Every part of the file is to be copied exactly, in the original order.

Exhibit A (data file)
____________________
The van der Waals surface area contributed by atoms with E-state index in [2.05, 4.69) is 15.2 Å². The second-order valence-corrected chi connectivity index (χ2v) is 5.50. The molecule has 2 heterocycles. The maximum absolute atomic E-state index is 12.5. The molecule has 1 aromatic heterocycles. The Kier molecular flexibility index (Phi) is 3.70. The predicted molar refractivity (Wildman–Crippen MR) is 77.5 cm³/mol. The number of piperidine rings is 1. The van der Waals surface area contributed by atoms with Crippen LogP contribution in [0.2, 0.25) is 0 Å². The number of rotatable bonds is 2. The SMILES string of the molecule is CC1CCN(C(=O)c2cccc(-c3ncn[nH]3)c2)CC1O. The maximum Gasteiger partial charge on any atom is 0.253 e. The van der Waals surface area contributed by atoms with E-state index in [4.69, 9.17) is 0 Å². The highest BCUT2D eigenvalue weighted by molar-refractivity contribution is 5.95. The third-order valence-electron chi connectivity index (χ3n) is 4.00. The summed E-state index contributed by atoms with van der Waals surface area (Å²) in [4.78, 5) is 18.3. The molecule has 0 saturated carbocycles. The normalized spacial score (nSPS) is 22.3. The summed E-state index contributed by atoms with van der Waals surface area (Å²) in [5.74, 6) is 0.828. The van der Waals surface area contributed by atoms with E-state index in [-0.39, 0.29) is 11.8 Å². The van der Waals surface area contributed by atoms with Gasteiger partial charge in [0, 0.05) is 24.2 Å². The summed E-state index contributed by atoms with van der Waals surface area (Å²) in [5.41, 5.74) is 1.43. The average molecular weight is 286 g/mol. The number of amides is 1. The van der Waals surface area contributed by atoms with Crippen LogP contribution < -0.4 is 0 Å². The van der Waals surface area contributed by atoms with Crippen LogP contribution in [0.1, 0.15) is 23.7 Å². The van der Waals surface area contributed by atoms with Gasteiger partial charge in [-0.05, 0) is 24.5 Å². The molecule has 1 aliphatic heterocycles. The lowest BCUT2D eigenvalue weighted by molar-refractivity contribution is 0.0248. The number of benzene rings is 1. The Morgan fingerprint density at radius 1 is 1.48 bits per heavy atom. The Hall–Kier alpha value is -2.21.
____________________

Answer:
The van der Waals surface area contributed by atoms with E-state index in [2.05, 4.69) is 15.2 Å². The second-order valence-corrected chi connectivity index (χ2v) is 5.50. The molecule has 2 heterocycles. The maximum absolute atomic E-state index is 12.5. The molecule has 1 aromatic heterocycles. The Kier molecular flexibility index (Phi) is 3.70. The predicted molar refractivity (Wildman–Crippen MR) is 77.5 cm³/mol. The number of piperidine rings is 1. The van der Waals surface area contributed by atoms with Crippen LogP contribution in [0.2, 0.25) is 0 Å². The number of rotatable bonds is 2. The SMILES string of the molecule is CC1CCN(C(=O)c2cccc(-c3ncn[nH]3)c2)CC1O. The maximum Gasteiger partial charge on any atom is 0.253 e. The van der Waals surface area contributed by atoms with E-state index in [4.69, 9.17) is 0 Å². The highest BCUT2D eigenvalue weighted by molar-refractivity contribution is 5.95. The third-order valence-electron chi connectivity index (χ3n) is 4.00. The summed E-state index contributed by atoms with van der Waals surface area (Å²) in [4.78, 5) is 18.3. The molecule has 0 saturated carbocycles. The normalized spacial score (nSPS) is 22.3. The summed E-state index contributed by atoms with van der Waals surface area (Å²) in [5.74, 6) is 0.828. The van der Waals surface area contributed by atoms with E-state index in [-0.39, 0.29) is 11.8 Å². The van der Waals surface area contributed by atoms with Gasteiger partial charge in [0, 0.05) is 24.2 Å². The summed E-state index contributed by atoms with van der Waals surface area (Å²) in [5.41, 5.74) is 1.43. The average molecular weight is 286 g/mol. The number of amides is 1. The van der Waals surface area contributed by atoms with Crippen LogP contribution < -0.4 is 0 Å². The van der Waals surface area contributed by atoms with Crippen LogP contribution in [0.1, 0.15) is 23.7 Å². The van der Waals surface area contributed by atoms with Gasteiger partial charge in [-0.05, 0) is 24.5 Å². The molecule has 1 aliphatic heterocycles. The lowest BCUT2D eigenvalue weighted by molar-refractivity contribution is 0.0248. The number of benzene rings is 1. The Morgan fingerprint density at radius 1 is 1.48 bits per heavy atom. The Hall–Kier alpha value is -2.21.